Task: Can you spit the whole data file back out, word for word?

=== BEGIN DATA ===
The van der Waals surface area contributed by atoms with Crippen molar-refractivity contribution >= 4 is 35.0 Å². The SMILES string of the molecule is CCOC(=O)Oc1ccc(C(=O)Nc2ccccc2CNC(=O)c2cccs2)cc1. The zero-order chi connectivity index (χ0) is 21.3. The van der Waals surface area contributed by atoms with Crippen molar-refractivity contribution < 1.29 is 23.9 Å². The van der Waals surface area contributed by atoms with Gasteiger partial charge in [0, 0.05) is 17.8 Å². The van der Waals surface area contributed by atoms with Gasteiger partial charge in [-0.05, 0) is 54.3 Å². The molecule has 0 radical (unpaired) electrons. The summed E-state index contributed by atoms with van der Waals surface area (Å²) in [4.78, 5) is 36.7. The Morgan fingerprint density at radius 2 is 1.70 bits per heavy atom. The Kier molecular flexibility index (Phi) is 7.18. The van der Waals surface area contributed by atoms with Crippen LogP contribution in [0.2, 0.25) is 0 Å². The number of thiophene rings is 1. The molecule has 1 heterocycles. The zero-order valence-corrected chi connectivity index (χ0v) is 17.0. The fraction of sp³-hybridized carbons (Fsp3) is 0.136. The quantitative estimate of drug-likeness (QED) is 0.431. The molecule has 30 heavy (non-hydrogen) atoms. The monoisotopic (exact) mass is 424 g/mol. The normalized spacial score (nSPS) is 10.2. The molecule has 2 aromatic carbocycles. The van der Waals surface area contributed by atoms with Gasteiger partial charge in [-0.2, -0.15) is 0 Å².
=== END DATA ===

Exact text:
The van der Waals surface area contributed by atoms with Crippen molar-refractivity contribution >= 4 is 35.0 Å². The SMILES string of the molecule is CCOC(=O)Oc1ccc(C(=O)Nc2ccccc2CNC(=O)c2cccs2)cc1. The zero-order chi connectivity index (χ0) is 21.3. The van der Waals surface area contributed by atoms with Crippen molar-refractivity contribution < 1.29 is 23.9 Å². The van der Waals surface area contributed by atoms with Gasteiger partial charge in [0, 0.05) is 17.8 Å². The van der Waals surface area contributed by atoms with Gasteiger partial charge in [-0.05, 0) is 54.3 Å². The molecule has 0 radical (unpaired) electrons. The summed E-state index contributed by atoms with van der Waals surface area (Å²) in [4.78, 5) is 36.7. The Morgan fingerprint density at radius 2 is 1.70 bits per heavy atom. The Kier molecular flexibility index (Phi) is 7.18. The van der Waals surface area contributed by atoms with Crippen LogP contribution in [0.2, 0.25) is 0 Å². The number of thiophene rings is 1. The molecule has 1 heterocycles. The zero-order valence-corrected chi connectivity index (χ0v) is 17.0. The fraction of sp³-hybridized carbons (Fsp3) is 0.136. The quantitative estimate of drug-likeness (QED) is 0.431. The molecule has 30 heavy (non-hydrogen) atoms. The monoisotopic (exact) mass is 424 g/mol. The normalized spacial score (nSPS) is 10.2. The molecule has 2 aromatic carbocycles. The van der Waals surface area contributed by atoms with Gasteiger partial charge in [-0.2, -0.15) is 0 Å².